DIVERSIFICATION One option for diversification is Japan, which explains Russia's enthusiasm for Japanese Prime Minister Shinzo Abe's proposed "new approach" to bilateral relations. Ultimately, however, the Russian side remains skeptical about the prospect of close ties with Tokyo, given Washington's significant influence over its ally's foreign policy. In addition, there is an awareness of the limited growth prospects of the Japanese economy. These factors further strengthen the appeal of the fast-growing Southeast Asian economies.
Given the poisonous nature of contemporary relations between the U.S. and Russia, there is a tendency for Western commentators to regard any expansion of Russian influence as malign. In the case of Southeast Asia, the concern is that Moscow will assist China's efforts to assert control over the region. In particular, attention has been drawn to the countries' joint naval drills in the South China Sea in September 2016, as well as the Russian leadership's opposition to a July 2016 ruling by the Permanent Court of Arbitration that largely rejected China's claims to the South China Sea.
This nervousness, however, is unfounded. To begin with, the 2016 joint naval exercises took place off the coast of China's Guangdong Province, far from contentious areas. Additionally, Russian President Vladimir Putin's objection to the July 2016 ruling owed more to hostility to third-party intervention in a regional dispute than to active support of China's position.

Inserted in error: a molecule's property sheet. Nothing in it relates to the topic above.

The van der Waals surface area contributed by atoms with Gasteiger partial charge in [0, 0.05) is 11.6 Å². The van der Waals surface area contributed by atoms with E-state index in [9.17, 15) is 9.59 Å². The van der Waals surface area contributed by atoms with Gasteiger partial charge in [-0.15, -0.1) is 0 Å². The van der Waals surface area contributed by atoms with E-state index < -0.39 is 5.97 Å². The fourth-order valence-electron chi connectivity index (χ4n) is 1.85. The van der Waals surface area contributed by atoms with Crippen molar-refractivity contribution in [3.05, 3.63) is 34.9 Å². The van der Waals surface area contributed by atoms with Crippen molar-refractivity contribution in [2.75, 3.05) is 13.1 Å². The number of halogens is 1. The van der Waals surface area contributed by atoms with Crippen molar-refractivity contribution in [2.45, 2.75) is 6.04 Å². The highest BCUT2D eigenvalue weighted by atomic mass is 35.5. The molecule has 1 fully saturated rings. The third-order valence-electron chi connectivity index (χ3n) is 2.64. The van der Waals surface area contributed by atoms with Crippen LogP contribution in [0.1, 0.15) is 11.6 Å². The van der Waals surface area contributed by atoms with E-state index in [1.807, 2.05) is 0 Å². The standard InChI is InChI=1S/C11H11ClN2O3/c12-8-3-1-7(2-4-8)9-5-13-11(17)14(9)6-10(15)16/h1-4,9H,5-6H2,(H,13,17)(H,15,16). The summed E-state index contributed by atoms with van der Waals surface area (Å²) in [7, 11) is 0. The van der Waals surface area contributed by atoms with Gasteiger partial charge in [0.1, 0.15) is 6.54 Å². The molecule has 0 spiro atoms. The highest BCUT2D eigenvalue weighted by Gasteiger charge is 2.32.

Indeed, Russia's involvement in Southeast Asia should help to prevent any single power from establishing dominance. Moscow has no such ambitions for itself since Russia's economic and military strength is limited, even following recent increases. For example, bilateral trade between the Philippines and Russia in 2016 was a mere $226 million.
Moscow is steadfastly against U.S. hegemony, and has persistently criticized what it regards as Washington's unwelcome and provocative efforts to involve itself in the South China Sea dispute. At the same time, however, Russia regards the prospect of Chinese dominance no more favorably. This is because an attempt to impose Chinese hegemony would restrict Russian room for maneuvering in the region and have serious destabilizing effects if actively opposed by the U.S.
Instead, Russia's goal is to see Southeast Asia emerge as an independent pillar in a polycentric world order. This would certainly suit Moscow's desire for commercial access, as well as its ambition to expand its range of Asian partners. At the same time, closer economic and political ties with Russia will give Southeast Asian countries greater leverage when dealing with the U.S. and China. In this way, Russia's growing involvement in Southeast Asia can be judged to serve the interests of the region.
James D.J. Brown is an associate professor of political science at Temple University in Tokyo and a specialist on Russo-Japanese relations.